Anatomy and Physiology: Bee Sting

Pages: 7 (2854 words) Published: December 5, 2014
 BIOL 2010, Anatomy and Physiology I
FINAL EXAM
Group 1
Tammy Bohanan, Hannah Thompson, and Hannah Grigsby
Bee Sting,
Fall 2014

The Case: It’s a warm Fourth of July and you are walking across the park to your favorite picnic spot. You are allergic to and highly phobic about bee stings. While walking, you hear a buzzing sound to your right. You turn your head and see a large bee hovering over your right shoulder. You reach with your left hand to swat the bee, but just as you make contact, it stings you anyway. You notice that you are sweating and your skin turns red. You realize that your Epi-pen was left in the car, so you panic and begin sprinting back to the car to get it.’

The Assignment: Name and describe all of the anatomic structures and physiological actions involved with this incident including hearing and seeing the bee, turning your head and swatting at the bee. Where did the muscles get the energy for this action? What tissue types and skin layers did the stinger invade? Explain how your body responded to this event. This is an opportunity to review much of the information presented during this semester. It will give you an opportunity to integrate the multiple systems into a single 60 second physiological episode. This assignment could be seen as a very intense and major (perhaps overwhelming) undertaking, but the outline below should make it more palatable.

Administrative Instructions:
1. Form small groups of 2 to 6 students to complete this assignment. Each group is to do its own work: No information is to be shared between groups. Evidence of answer sharing will result in both groups receiving a zero. Do not discuss or share your answers with anyone outside of your group, including your lab instructor or tutor. 2. Do not divide the questions among group members. Every member of the group is to fully understand all the answers to this assignment so that you may double check each other and create the best answers possible. I may call on any member of a group to explain their answer to any question. 3. This assignment is to be typed and posted to the drop D2L drop-box by the due date (save the file in a WORD compatible form). One document posted per group. 4. Put all answers in your own words. DO NOT COPY from any source (including the textbook). Do not ‘paraphrase’ by re-arranging a few words. 5. Include the questions, question numbers and point values with your answer. 6. Give your references for each answer and provide a Works Cited page at the end (in APA or MLA style). Give Page numbers for textbook citations and complete URL for all web-based references. DOIs are acceptable as well.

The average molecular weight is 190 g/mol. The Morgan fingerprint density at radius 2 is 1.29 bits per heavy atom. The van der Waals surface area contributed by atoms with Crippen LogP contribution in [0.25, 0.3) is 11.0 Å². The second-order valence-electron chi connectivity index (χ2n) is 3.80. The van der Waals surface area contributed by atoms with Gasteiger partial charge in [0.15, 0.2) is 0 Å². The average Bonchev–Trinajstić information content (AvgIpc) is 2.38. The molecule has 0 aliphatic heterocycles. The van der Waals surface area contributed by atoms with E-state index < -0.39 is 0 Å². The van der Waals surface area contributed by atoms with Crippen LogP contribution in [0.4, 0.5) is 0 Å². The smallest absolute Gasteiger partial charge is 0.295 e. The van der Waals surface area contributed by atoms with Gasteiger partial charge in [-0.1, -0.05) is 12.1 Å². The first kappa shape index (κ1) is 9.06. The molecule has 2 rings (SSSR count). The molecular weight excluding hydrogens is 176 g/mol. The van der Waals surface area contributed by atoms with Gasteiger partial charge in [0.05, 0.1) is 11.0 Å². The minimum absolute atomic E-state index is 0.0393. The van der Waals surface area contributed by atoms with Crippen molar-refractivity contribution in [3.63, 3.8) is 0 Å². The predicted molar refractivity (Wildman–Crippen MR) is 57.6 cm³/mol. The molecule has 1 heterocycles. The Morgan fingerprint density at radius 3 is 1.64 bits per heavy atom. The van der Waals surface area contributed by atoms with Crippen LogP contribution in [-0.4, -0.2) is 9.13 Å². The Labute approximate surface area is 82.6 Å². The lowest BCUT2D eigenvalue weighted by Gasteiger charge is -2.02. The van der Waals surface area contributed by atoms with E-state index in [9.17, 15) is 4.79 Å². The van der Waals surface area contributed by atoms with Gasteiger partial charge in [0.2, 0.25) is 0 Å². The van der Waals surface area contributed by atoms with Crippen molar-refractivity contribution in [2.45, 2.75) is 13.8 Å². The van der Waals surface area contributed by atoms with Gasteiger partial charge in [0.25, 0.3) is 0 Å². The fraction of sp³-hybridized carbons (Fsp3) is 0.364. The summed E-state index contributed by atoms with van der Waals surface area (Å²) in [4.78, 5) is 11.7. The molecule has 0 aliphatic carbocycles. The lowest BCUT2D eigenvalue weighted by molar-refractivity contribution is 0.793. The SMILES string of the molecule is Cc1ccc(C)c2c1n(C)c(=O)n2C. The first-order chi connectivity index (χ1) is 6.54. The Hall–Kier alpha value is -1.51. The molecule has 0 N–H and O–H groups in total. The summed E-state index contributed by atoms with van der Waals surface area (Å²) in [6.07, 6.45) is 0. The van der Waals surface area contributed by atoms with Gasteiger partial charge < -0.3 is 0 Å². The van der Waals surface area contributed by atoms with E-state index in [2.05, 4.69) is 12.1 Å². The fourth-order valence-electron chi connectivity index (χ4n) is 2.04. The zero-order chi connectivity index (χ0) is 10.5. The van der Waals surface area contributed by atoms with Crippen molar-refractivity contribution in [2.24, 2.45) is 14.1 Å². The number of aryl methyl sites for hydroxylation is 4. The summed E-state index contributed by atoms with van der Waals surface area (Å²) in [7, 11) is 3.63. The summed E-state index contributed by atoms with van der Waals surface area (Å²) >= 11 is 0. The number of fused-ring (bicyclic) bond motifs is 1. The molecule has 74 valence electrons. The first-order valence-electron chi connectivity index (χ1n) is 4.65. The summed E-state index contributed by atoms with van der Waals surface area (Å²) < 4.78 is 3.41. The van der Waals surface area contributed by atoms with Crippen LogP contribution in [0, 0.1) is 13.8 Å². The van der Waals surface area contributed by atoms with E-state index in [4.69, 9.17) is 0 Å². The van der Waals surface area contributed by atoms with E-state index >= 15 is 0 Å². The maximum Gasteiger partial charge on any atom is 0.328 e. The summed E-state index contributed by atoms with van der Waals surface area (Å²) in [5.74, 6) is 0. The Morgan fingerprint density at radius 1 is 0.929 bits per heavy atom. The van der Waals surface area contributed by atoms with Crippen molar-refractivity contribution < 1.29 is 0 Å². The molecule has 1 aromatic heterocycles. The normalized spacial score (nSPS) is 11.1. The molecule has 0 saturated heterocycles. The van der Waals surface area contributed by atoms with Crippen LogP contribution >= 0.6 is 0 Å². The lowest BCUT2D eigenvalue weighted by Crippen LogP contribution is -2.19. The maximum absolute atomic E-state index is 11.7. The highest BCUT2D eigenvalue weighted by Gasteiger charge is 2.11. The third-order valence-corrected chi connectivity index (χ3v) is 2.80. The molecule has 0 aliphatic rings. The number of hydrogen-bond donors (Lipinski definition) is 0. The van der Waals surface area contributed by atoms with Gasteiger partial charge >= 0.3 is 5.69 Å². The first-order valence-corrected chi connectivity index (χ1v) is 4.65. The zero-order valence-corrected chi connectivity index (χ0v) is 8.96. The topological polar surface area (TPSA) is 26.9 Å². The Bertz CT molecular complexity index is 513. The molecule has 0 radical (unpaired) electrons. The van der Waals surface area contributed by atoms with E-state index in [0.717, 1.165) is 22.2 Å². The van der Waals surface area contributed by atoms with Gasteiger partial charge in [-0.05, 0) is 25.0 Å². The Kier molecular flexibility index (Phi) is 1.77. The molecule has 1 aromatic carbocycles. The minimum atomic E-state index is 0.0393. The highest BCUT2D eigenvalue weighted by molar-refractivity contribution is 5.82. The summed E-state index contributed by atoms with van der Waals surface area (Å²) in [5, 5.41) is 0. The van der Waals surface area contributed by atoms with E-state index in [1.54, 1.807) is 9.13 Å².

Outline: Answer the following questions in order and you will have completed the assignment. Be sure to include the question with your answers and provide proper citations within each answer. 1. (6 pts) Describe the metabolic process providing your energy while you were walking (at an easy pace) before the bee stung you. Include which molecules are being consumed, the various intermediate molecules and which energy molecule is being regenerated.

Our bodies, even at rest, rely on aerobic metabolism to fuel our energy needs. As we begin to exercise, our energy needs increase and our bodies will begin to burn the molecules. Walking is a mild endurance exercise and primarily uses aerobic respiration of glucose. This is done in three phases: Glycolysis, Krebs Cycle and Electron Transport System. ATP is the energy molecule produced during this process.

Aerobic respiration is the process by which sugars (glucose) is transferred into adenosine triphosphate (ATP), usable energy. During Glycolysis, one 6-carbon glucose is transformed into two 3-carbon pyruvate molecules. This breakdown of glucose requires the use of 2 ATP to start the process and happens in the cytoplasm. This process creates four ATP molecules and two nicotinamide adenine dinucleotide...
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